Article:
Proposed Western Wall train station to be named after Trump


President Donald Trump at the Western Wall in Jerusalem, May 22, 2017. (Israel Bardugo)

JERUSALEM (JTA) – A recently approved train station to be built in Jerusalem’s Jewish Quarter will reportedly be named for U.S. President Donald Trump.

Transportation Minister Yisrael Katz on Tuesday approved the creation of the train station located near the Western Wall entrance, and announced that he decided to name it in honor of Trump to thank him for recognizing Jerusalem as Israel’s capital, the Hebrew-language daily Yediot Acharonot first reported Wednesday.

“The Kotel is the holiest place to the Jewish people, and I have decided to name the train station leading to it after U.S. President Donald Trump, in recognition of his brave and historic decision to recognize Jerusalem as Israel’s capital,” Katz said Tuesday, according to the newspaper.

The two underground stations were reportedly approved by the transportation minister following recommendations made by Israel Railways’ steering committee.  The stations, one near the Western Wall entrance and another in the City Center at Jaffa and King George streets, are to be a continuation of the Tel Aviv-Jerusalem high speed train line, currently scheduled to end at the Jerusalem International Convention Center, that will be completed in several years’ time at a cost of hundreds of millions of dollars.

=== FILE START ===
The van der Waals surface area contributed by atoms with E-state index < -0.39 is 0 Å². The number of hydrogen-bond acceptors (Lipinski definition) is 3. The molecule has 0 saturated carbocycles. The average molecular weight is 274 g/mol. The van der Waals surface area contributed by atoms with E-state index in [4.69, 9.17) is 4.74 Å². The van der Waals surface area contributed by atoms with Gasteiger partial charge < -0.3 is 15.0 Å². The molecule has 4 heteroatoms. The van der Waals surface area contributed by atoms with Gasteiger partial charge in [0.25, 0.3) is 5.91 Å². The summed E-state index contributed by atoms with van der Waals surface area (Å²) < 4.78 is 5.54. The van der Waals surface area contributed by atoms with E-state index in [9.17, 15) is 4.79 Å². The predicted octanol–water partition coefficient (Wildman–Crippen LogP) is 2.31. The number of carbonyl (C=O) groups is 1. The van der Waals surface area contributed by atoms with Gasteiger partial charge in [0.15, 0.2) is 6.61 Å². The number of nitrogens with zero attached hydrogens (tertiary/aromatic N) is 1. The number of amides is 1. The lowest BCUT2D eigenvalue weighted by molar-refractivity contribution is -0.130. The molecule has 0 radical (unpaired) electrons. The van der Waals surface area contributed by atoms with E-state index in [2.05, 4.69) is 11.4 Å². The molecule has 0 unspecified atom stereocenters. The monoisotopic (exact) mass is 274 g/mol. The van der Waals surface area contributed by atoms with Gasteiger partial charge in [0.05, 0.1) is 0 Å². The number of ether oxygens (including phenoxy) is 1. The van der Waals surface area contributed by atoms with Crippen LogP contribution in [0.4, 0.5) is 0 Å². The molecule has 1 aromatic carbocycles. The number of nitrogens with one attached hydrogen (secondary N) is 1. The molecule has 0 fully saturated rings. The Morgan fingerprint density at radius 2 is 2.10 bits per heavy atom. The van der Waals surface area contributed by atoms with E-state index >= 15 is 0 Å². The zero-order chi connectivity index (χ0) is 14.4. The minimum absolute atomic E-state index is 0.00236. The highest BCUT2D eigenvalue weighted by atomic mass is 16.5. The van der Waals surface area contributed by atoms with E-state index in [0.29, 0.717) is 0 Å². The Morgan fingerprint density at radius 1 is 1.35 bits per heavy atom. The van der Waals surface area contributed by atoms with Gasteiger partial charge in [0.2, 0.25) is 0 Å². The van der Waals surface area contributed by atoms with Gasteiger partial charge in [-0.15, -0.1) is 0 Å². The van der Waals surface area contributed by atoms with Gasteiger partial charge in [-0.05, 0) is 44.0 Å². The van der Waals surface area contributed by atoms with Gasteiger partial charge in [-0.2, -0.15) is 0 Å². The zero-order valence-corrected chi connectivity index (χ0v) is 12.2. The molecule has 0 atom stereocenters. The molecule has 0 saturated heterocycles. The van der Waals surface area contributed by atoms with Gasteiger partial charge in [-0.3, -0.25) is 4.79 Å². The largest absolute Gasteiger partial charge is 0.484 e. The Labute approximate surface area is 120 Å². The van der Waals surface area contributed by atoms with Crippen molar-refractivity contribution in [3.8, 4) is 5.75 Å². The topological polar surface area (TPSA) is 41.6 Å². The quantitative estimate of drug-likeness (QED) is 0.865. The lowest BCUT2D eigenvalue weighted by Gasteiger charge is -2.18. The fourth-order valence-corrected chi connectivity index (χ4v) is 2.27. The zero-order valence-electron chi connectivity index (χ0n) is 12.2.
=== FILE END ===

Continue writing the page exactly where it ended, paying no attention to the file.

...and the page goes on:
It is not known what kind of archeological items could be found while digging the tunnel for the Western Wall line nor what kind of opposition it will face from the international community, which could slow down work on the line.

According to Yediot, Katz called the project to extend the train line in Jerusalem “the most important national project in the Transportation Ministry.” He reportedly told his ministry to give it a high priority for planning and budgeting.

Also on Tuesday, Israel’s Kan public broadcaster reported that U.S. ambassador to Israel David Friedman has asked the State Department to stop calling the Israel’s control over the West Bank an “occupation” in official documents.

He reportedly recommended the use of the term “West Bank territory” instead of the “occupied territories.”

The State Department rejected the request, according to Kan, but agreed to take up the subject again in the future.

Friedman in September in an interview with an Israeli news website said that “I think the settlements are part of Israel,” a statement which the State Department later distanced itself from.

Prior to taking up his ambassadorial position, Friedman served as president of American Friends of Bet El Institutions, which raises money for a large West Bank settlement.

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